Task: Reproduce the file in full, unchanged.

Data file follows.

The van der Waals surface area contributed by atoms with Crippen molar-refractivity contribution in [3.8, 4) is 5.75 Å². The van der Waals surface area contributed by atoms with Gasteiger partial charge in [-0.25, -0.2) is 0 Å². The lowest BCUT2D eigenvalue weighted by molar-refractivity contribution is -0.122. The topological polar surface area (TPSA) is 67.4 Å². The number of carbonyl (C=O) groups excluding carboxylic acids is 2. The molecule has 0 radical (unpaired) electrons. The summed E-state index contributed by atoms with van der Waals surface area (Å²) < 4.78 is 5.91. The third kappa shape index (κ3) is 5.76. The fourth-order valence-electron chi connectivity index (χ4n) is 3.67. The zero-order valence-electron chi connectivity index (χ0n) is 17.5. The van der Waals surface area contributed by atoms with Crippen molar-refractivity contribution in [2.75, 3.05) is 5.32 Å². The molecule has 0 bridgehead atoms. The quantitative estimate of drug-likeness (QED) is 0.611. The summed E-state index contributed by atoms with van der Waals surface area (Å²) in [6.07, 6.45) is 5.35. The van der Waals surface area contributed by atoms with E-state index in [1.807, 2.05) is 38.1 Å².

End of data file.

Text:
The van der Waals surface area contributed by atoms with Crippen molar-refractivity contribution in [3.8, 4) is 5.75 Å². The van der Waals surface area contributed by atoms with Gasteiger partial charge in [-0.25, -0.2) is 0 Å². The lowest BCUT2D eigenvalue weighted by molar-refractivity contribution is -0.122. The topological polar surface area (TPSA) is 67.4 Å². The number of carbonyl (C=O) groups excluding carboxylic acids is 2. The molecule has 0 radical (unpaired) electrons. The summed E-state index contributed by atoms with van der Waals surface area (Å²) < 4.78 is 5.91. The third kappa shape index (κ3) is 5.76. The fourth-order valence-electron chi connectivity index (χ4n) is 3.67. The zero-order valence-electron chi connectivity index (χ0n) is 17.5. The van der Waals surface area contributed by atoms with Crippen molar-refractivity contribution in [2.75, 3.05) is 5.32 Å². The molecule has 0 bridgehead atoms. The quantitative estimate of drug-likeness (QED) is 0.611. The summed E-state index contributed by atoms with van der Waals surface area (Å²) in [6.07, 6.45) is 5.35. The van der Waals surface area contributed by atoms with E-state index in [1.807, 2.05) is 38.1 Å².